Keep in mind: Adult supervision is recommended for younger children.
Good for: Face painting for the whole family.
(Most original — $$)
Why it’s great: These finger paints are actually soap! Your child can paint the bathtub walls and their bodies as much as they want and it’ll all rinse off quickly and easily, leaving both cleaner than before. You get five different colors in the set and you can choose to use them one at a time or let them create with all of them at once. They’ll also create some suds and bubbles in the bath for extra fun.
Keep in mind: These are small, 3oz tubes, so they likely won’t last that long.
Good for: Children who love to paint and need an incentive to take a bath.
(Easiest to use — $$)
Why it’s great: These are paint sticks and are very easy for any child to use. They work almost like a marker, just with a bit of a thicker, more flexible tip. You get all the features of paint with the benefits and ease of using a marker. They dry quickly, in just 90 seconds, so you don’t have to worry about hanging up all the artwork outside in the sun. They’re non-toxic paints and hypoallergenic, which means they’re safe for body or face painting too. Plus, you’ll get 24 different colors, without all the hassle of pouring and cleaning up paint.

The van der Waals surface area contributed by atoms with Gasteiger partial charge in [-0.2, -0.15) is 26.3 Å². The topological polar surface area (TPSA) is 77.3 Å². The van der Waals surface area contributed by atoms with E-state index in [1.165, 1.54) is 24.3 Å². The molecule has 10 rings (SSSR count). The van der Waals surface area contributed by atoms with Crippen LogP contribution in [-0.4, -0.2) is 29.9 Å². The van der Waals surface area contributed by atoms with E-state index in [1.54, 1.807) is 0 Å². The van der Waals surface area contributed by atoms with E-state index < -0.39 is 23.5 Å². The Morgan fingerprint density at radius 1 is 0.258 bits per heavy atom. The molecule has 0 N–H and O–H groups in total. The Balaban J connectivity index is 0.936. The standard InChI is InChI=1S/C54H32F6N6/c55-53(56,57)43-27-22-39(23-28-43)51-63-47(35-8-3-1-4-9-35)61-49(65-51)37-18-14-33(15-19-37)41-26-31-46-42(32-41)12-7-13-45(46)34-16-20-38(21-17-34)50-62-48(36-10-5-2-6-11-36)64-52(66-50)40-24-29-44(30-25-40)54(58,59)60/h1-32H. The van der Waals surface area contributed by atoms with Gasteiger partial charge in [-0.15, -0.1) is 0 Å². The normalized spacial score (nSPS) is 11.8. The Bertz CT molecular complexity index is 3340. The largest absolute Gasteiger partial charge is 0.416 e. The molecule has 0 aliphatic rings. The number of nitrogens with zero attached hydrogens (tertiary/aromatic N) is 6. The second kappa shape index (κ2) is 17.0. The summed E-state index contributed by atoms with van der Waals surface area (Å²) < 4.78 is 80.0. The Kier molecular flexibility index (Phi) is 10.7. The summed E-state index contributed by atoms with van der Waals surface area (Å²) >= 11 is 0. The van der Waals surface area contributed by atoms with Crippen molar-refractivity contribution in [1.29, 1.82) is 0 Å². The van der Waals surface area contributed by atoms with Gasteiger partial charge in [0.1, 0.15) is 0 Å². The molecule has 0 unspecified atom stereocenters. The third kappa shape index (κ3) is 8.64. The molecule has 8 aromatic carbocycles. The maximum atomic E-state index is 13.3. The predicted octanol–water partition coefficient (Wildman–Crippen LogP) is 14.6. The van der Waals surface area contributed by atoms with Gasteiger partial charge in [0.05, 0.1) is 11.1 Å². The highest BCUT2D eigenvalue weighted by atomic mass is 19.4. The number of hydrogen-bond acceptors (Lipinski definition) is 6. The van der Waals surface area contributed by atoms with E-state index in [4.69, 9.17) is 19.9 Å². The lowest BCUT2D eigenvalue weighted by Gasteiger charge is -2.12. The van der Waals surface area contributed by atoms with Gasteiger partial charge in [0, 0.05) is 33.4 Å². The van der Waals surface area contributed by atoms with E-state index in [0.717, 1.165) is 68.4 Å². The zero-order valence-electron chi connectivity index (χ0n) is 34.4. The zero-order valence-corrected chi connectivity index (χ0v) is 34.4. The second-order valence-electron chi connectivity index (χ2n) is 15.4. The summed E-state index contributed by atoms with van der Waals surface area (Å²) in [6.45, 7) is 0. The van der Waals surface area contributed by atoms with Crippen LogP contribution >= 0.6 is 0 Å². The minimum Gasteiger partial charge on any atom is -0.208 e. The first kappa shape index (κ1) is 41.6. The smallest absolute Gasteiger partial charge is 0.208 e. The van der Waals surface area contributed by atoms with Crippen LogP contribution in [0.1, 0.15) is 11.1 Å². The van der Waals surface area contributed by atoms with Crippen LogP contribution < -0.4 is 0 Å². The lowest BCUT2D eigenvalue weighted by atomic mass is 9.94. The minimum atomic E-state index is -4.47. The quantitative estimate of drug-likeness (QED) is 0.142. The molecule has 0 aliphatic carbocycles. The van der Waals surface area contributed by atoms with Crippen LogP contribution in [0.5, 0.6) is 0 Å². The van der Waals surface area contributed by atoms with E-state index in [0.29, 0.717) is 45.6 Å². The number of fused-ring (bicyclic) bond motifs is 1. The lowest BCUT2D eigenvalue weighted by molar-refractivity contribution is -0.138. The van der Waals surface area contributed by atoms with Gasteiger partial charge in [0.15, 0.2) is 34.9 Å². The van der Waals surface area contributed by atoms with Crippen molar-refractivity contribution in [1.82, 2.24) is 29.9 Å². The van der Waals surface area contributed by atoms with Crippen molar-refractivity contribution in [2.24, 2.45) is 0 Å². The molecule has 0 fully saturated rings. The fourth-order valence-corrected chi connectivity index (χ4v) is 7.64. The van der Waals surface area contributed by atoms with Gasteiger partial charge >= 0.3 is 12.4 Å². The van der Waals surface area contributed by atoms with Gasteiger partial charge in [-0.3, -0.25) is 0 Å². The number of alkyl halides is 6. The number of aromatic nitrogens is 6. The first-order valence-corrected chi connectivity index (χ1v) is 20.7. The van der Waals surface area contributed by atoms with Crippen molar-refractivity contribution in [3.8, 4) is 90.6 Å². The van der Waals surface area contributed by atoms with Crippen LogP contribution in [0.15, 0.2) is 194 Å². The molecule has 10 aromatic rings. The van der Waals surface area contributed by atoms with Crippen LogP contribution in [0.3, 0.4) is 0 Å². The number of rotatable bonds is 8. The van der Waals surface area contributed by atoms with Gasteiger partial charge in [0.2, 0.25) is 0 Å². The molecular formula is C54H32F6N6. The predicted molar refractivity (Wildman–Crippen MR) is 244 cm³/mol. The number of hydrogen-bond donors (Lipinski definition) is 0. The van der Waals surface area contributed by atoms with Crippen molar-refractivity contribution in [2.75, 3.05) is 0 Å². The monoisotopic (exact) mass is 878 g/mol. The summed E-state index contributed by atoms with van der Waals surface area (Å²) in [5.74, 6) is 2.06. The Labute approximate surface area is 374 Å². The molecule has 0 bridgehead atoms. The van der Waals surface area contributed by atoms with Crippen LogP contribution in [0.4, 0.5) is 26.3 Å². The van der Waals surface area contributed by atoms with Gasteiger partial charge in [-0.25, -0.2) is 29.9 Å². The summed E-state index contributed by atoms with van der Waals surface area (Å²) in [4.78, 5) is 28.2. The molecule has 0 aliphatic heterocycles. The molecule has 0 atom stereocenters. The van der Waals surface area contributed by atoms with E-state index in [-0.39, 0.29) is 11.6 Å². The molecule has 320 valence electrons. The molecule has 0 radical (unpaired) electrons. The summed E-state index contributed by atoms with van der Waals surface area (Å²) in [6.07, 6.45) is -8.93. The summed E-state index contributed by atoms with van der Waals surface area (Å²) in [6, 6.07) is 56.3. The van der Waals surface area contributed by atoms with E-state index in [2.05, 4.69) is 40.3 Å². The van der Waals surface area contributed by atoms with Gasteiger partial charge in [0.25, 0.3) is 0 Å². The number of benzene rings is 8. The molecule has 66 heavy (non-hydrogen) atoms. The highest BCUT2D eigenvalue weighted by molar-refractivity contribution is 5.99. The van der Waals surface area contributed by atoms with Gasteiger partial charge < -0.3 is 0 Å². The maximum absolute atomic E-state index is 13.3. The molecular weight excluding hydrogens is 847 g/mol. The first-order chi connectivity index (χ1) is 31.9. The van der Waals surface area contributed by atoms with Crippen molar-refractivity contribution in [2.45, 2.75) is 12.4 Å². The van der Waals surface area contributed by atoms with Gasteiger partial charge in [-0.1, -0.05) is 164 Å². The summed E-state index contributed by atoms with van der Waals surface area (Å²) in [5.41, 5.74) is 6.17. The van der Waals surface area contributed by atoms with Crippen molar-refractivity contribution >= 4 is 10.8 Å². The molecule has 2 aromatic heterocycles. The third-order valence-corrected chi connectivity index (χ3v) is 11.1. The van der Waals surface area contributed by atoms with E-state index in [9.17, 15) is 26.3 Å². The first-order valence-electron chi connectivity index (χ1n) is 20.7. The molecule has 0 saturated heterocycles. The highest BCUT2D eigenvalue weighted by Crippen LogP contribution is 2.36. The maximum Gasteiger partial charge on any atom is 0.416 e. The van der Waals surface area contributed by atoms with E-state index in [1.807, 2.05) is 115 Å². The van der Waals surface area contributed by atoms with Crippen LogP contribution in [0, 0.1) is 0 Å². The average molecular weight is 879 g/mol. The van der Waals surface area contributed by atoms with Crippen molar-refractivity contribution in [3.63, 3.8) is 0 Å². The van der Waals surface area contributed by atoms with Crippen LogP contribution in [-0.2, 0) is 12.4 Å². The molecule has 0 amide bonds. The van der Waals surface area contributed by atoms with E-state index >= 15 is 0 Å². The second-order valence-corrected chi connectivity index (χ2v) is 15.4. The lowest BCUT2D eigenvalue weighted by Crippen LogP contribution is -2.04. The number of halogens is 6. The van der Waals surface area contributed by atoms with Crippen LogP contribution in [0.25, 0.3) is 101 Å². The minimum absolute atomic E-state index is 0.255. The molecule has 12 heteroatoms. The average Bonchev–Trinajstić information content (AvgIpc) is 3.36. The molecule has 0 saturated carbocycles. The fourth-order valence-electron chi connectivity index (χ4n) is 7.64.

Keep in mind: These do dry fast, so they wouldn’t work for making handprints or trying to use stamps with them.
Good for: Children that love to paint, but struggle with regular paintbrushes.
(Best watercolor palette for beginners — $)
Why it’s great: If you have a budding Bob Ross, they will love this 12 color palette! It is lightweight and easy to hold, even for little hands, and has a built-in paintbrush. We love that the palette is durable enough to use long after the paints run out. The colors in the palette are super vibrant, offering more choices than a lot of other watercolor sets at this price point.
Keep in mind: These are not labeled as washable, so prep your area before use.
Good for: Recommended for 3 and up.
(Best for beginners — $)
Why it’s great: This set comes with 24 pages that are specially formulated to work with Color Wonder paint brushes. You get 5 different colors that won’t show up on anything, but this special paper. That means you’ll never have to worry about any mess or cleanup! These paint brushes are perfect for beginners who may not know what they’re doing. They can paint and create without splattering, dripping, or spilling paint all over the place. They’ll get a feel for the art of painting without all the hassle that normally comes with it.
Keep in mind: These paint brushes won’t work without the paper, so once you run out, you’ll need to make sure to buy Color Wonder paper again.
Good for: Children just learning how to color and paint.
FAQs about toddlers paints
1. What paints are best for my child?